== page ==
The comedian, who recently came out as gay, spoke to Ellen DeGeneres about the process while expressing his admiration for her.
Jerrod Carmichael is having quite the year. A month after dropping his HBO special “Rothaniel” and making his “SNL” hosting debut, the comedian, who recently came out as gay, is releasing his directorial debut, “On the Count of Three.”
Carmichael stopped by “The Ellen DeGeneres Show” to promote the film, and the conversation quickly turned to the process of coming out as a public figure, something both comedians have experienced. While opening up about the journey, Carmichael expressed some regret about past jokes he made about the gay community, blaming them on his own refusal to accept himself.
“I’m sure some of the bits and things in my life that I deeply regret were a product of, like, self-hate and denying who I really was,” he said. “So I think the material and a lot of those things– like when I wasn’t talking about myself, I was talking about everybody else outside of myself, just throwing punches and missiles as much as I could. All smoke bombs, all like distractions from who I really was and the thing I was afraid of.”
Carmichael was honest about the difficult process of telling his family about his sexual orientation, noting that some of the closest people in his life have not taken the news as well as he would have liked.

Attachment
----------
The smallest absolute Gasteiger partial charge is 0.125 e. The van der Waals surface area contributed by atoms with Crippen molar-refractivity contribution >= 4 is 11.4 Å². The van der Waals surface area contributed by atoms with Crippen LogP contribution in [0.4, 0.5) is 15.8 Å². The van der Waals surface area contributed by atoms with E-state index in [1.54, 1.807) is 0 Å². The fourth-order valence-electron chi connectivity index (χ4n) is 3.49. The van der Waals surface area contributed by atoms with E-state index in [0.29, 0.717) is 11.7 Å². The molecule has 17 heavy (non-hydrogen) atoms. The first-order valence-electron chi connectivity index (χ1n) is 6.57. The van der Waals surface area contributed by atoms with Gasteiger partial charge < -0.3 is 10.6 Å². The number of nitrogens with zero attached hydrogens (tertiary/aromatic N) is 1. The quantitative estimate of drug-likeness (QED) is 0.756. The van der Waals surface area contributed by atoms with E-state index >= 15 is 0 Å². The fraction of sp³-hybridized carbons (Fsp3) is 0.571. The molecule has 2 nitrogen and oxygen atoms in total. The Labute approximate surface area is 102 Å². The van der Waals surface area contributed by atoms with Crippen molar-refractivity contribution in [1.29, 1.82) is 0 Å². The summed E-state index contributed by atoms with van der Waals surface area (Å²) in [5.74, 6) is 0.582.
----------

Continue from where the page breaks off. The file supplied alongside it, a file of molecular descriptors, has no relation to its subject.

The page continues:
“But it is a long time coming for me to be able to be in that position. It means some distance from a family, but that’s OK,” he said. “I hope that it changes, but that’s what it is right now. It doesn’t mean it’s a sacrifice of happiness, and I think that’s really, really important to say as well.”
While recalling the difficult process of telling his family about his identity, Carmichael expressed his admiration for DeGeneres. He recalled the way her sitcom “Ellen” portrayed gay characters that he and his mother could both enjoy.
“My mom watched you and she laughed at you and you were welcome in the home. It’s no small thing,” he said. “I don’t want to discount that, because it’s really huge. Being Southern and Christian and these things — the idea of having a gay person welcome in my mother’s home — it seemed impossible. And you did it.”
His praise for the comedian did not stop there, as Carmichael continued to emphasize her influence on both his comedy and his personal life.
“It’s one of those things where it’s like I had so much to say to you and you were definitely such an inspiration,” he said. “I almost missed that opportunity to come and say it to you, and it’s, like, really nice to be able to be here again. I’m very thankful for that.”